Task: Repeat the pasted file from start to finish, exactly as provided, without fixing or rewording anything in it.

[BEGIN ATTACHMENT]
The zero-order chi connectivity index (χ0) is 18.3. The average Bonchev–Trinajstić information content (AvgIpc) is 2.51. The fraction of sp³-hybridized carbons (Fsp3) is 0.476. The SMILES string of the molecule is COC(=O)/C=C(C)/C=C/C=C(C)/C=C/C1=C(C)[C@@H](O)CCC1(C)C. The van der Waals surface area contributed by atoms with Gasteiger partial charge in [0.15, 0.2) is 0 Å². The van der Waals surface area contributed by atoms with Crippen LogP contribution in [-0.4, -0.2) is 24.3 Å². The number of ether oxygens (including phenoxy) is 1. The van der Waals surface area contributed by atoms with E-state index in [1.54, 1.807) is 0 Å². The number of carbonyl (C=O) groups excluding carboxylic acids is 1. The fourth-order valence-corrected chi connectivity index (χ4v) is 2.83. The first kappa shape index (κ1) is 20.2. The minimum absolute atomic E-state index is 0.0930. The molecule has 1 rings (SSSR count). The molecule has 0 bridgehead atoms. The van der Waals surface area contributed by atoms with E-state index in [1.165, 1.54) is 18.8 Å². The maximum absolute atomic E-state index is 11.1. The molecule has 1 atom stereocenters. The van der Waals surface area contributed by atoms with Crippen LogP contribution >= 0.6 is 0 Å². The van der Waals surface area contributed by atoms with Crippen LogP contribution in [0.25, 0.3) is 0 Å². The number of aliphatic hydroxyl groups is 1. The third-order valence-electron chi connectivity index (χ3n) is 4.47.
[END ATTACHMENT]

The zero-order chi connectivity index (χ0) is 18.3. The average Bonchev–Trinajstić information content (AvgIpc) is 2.51. The fraction of sp³-hybridized carbons (Fsp3) is 0.476. The SMILES string of the molecule is COC(=O)/C=C(C)/C=C/C=C(C)/C=C/C1=C(C)[C@@H](O)CCC1(C)C. The van der Waals surface area contributed by atoms with Gasteiger partial charge in [0.15, 0.2) is 0 Å². The van der Waals surface area contributed by atoms with Crippen LogP contribution in [-0.4, -0.2) is 24.3 Å². The number of ether oxygens (including phenoxy) is 1. The van der Waals surface area contributed by atoms with E-state index in [1.54, 1.807) is 0 Å². The number of carbonyl (C=O) groups excluding carboxylic acids is 1. The fourth-order valence-corrected chi connectivity index (χ4v) is 2.83. The first kappa shape index (κ1) is 20.2. The minimum absolute atomic E-state index is 0.0930. The molecule has 1 rings (SSSR count). The molecule has 0 bridgehead atoms. The van der Waals surface area contributed by atoms with E-state index in [1.165, 1.54) is 18.8 Å². The maximum absolute atomic E-state index is 11.1. The molecule has 1 atom stereocenters. The van der Waals surface area contributed by atoms with Crippen LogP contribution >= 0.6 is 0 Å². The van der Waals surface area contributed by atoms with Crippen LogP contribution in [0.25, 0.3) is 0 Å². The number of aliphatic hydroxyl groups is 1. The third-order valence-electron chi connectivity index (χ3n) is 4.47.